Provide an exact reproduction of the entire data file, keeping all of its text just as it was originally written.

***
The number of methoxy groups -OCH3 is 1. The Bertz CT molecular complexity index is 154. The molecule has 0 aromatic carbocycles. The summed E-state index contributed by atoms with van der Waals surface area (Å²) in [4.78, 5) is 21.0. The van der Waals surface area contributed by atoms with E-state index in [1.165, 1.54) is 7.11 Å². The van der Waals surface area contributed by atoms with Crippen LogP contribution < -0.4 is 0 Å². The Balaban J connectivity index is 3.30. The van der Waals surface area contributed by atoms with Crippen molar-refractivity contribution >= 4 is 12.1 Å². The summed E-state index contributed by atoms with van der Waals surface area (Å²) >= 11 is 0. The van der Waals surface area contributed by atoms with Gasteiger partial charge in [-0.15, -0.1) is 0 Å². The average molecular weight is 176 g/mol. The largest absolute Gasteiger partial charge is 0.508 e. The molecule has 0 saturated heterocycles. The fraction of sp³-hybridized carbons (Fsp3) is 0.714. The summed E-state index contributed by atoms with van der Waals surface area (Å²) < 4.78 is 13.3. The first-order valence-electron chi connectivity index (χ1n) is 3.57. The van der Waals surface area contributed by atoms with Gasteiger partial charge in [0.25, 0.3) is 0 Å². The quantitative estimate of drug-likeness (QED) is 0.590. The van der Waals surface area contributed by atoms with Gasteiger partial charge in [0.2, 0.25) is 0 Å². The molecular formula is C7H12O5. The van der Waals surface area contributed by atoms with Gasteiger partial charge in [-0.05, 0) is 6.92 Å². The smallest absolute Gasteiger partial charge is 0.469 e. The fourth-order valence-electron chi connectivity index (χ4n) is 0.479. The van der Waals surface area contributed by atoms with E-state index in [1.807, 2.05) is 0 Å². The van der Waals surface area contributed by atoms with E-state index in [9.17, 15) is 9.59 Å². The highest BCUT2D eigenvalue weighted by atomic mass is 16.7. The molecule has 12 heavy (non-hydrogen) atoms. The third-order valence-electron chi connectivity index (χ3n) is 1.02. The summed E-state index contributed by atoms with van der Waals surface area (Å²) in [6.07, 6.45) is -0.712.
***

The number of methoxy groups -OCH3 is 1. The Bertz CT molecular complexity index is 154. The molecule has 0 aromatic carbocycles. The summed E-state index contributed by atoms with van der Waals surface area (Å²) in [4.78, 5) is 21.0. The van der Waals surface area contributed by atoms with E-state index in [1.165, 1.54) is 7.11 Å². The van der Waals surface area contributed by atoms with Crippen LogP contribution < -0.4 is 0 Å². The Balaban J connectivity index is 3.30. The van der Waals surface area contributed by atoms with Crippen molar-refractivity contribution >= 4 is 12.1 Å². The summed E-state index contributed by atoms with van der Waals surface area (Å²) >= 11 is 0. The van der Waals surface area contributed by atoms with Gasteiger partial charge in [-0.15, -0.1) is 0 Å². The average molecular weight is 176 g/mol. The largest absolute Gasteiger partial charge is 0.508 e. The molecule has 0 saturated heterocycles. The fraction of sp³-hybridized carbons (Fsp3) is 0.714. The summed E-state index contributed by atoms with van der Waals surface area (Å²) < 4.78 is 13.3. The first-order valence-electron chi connectivity index (χ1n) is 3.57. The van der Waals surface area contributed by atoms with Gasteiger partial charge in [0.25, 0.3) is 0 Å². The quantitative estimate of drug-likeness (QED) is 0.590. The van der Waals surface area contributed by atoms with Gasteiger partial charge in [0.2, 0.25) is 0 Å². The molecular formula is C7H12O5. The van der Waals surface area contributed by atoms with Gasteiger partial charge in [-0.05, 0) is 6.92 Å². The smallest absolute Gasteiger partial charge is 0.469 e. The fourth-order valence-electron chi connectivity index (χ4n) is 0.479. The van der Waals surface area contributed by atoms with E-state index in [1.807, 2.05) is 0 Å². The van der Waals surface area contributed by atoms with E-state index in [9.17, 15) is 9.59 Å². The highest BCUT2D eigenvalue weighted by atomic mass is 16.7. The molecule has 12 heavy (non-hydrogen) atoms. The third-order valence-electron chi connectivity index (χ3n) is 1.02. The summed E-state index contributed by atoms with van der Waals surface area (Å²) in [6.07, 6.45) is -0.712.